Reviews and bookish conversation with author Samantha Wilcoxson.
If I am lost, you will find me in medieval England.
You can also find me - and my books - on my blog.
A glimpse at the reviews for this book tells me that many people are 'tricked' into reading it due to it's similarity to The Girl on the Train. I realized my mistake about a quarter of the way through listening to this audiobook and decided that I liked it enough to continue.
The most clever thing about this book might be the decision to name it almost the same thing as a famous bestseller, but the plot is also quite intricate - to the point where it becomes implausible. I enjoyed the character development and style of writing that made this book play like a movie in my head. If I found the final reveal a bit much, it did take me by surprise. If you happen to accidentally pick it up, I recommend sticking with it. ;-)
I am a guest of Mary Anne Yarde today, and she asked me what inspires me to write. Check it out.
Jefferson according to Burr. Jefferson according to his daughter. These are fun to read at the same time!
I selected this book based on an online recommendation. The cover and description were appealing, so I decided to give it a shot. The author is new to me, but the era of history is not. Fourteenth century history does, however, seem to be unfamiliar to the author.
Very little of the attitudes, speech, and beliefs of the characters in this book felt 14th century to me. Besides being flat, one-dimensional characters, many of them sounded like modern people thrown into a novel about the plague. Faith and church, which were an important part of life to most people, rich or poor, at this time, are treated with disdain and mockery by almost every character. Medical knowledge of the 21st century is injected throughout the novel to create an island of survivors while everyone around them is dying.
The only character I had any sympathy for was one the author tries very hard to paint as a villain. But I had pity for the neglected and abused fourteen-year-old daughter whose mother had long ago decided that insults were her favored parenting tool. We are supposed to believe that at some point Lady Anne had tried her best with Eleanor, but her treatment of the girl is horrifying, and it is not shocking that the girl has turned into a brat doing whatever it takes to get some attention. That's what neglected kids do.
As for Thaddeus and his boring ramble through the countryside abusing his own crew of teenagers.....I don't even know what the point of that was. There is a murder that is solved along the way, but no one seems too concerned about it.
The book ends with 'to be continued' but I will not be looking for more of these selfish, anachronistic characters' stories.
This book was received from NetGalley in return for an honest review.
The lovely Stephanie Churchill has invited me to her blog to talk about why I decided to write about Elizabeth Woodville in Once a Queen.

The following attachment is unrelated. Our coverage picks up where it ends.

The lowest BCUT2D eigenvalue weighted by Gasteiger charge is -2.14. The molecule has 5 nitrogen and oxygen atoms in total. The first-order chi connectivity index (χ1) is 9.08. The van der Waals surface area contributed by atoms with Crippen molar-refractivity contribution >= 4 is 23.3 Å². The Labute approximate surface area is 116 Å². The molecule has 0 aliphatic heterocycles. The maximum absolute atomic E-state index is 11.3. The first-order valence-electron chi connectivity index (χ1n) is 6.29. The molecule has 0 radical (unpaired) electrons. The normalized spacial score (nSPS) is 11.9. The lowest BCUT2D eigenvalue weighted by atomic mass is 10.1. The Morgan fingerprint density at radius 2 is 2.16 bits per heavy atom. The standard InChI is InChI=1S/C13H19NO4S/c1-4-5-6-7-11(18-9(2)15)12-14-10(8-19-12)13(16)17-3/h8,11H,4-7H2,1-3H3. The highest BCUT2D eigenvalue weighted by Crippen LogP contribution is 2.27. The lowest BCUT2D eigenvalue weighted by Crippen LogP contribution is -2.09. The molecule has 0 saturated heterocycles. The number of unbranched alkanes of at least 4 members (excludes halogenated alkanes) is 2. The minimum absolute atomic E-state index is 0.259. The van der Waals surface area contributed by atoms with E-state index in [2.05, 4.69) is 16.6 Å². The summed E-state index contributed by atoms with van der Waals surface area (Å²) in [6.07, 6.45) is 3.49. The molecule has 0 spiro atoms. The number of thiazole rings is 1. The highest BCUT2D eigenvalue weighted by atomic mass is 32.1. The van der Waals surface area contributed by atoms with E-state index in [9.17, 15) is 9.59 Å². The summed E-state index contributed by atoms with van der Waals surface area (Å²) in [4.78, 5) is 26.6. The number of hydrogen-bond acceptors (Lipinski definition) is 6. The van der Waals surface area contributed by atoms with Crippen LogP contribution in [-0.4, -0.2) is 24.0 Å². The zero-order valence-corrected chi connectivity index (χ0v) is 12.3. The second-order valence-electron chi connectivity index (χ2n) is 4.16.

I'm excited to be involved in this year's Tudor Summit! I'll be speaking with Heather Teysko about Tudor women. To listen to my presentation, along with a bunch of other interesting talks about all things Tudor, sign up here at http://www.tudorsummit.com .
'On February 1, 1535, King Henry VIII's Act of Supremacy came into force, and one of the first groups he proceeded against were the Carthusian monks. Although this order had long been a respected and peaceful group, Henry labeling himself 'Supreme Head on Earth of the Church of England' made it possible for him to charge them with treason for their failure to accept his self-proclaimed level of spiritual power. His retribution was fierce and intended to be an example of any who considered refusing to take the Oath of Supremacy.'
A big THANK YOU to Tudor Times for inviting me to talk about Margaret Beaufort and her four husbands!
As Bright as Heaven is a novel that feels like a friend by the time one finishes it. The storytellers, a mother and her three daughters, each add their own perspective and emotion to the events of 1918: World War I and the Spanish flu on a global level, love and loss on a personal level. I was captivated from the beginning and sad when it ended.
The method of telling each chapter from the perspective of one of the women/girls of the Bright family reminded me of The Poisonwood Bible. Both books include families moved from all that is familiar with faith and expectations packed in their luggage. This book is not as academically written and does not make such an obvious political statement, but it also feels more real. The faith of the Bright family is ever-present but not overbearing. They struggle, make mistakes, love, forgive, and lose precious loved ones in the flu epidemic that stole more from the world than the war did.
If some of the plot twist in this novel was predictable, I think the author can be forgiven. The development of the Bright girls' characters as they grew up and the emotions elicited throughout the novel more than make up for the lack of mystery. The spotlight on the impact of the flu in Philadelphia and the setting of an undertaker business are brilliant choices that make this an original and inspirational story.
I received this book through NetGalley. Opinions are my own.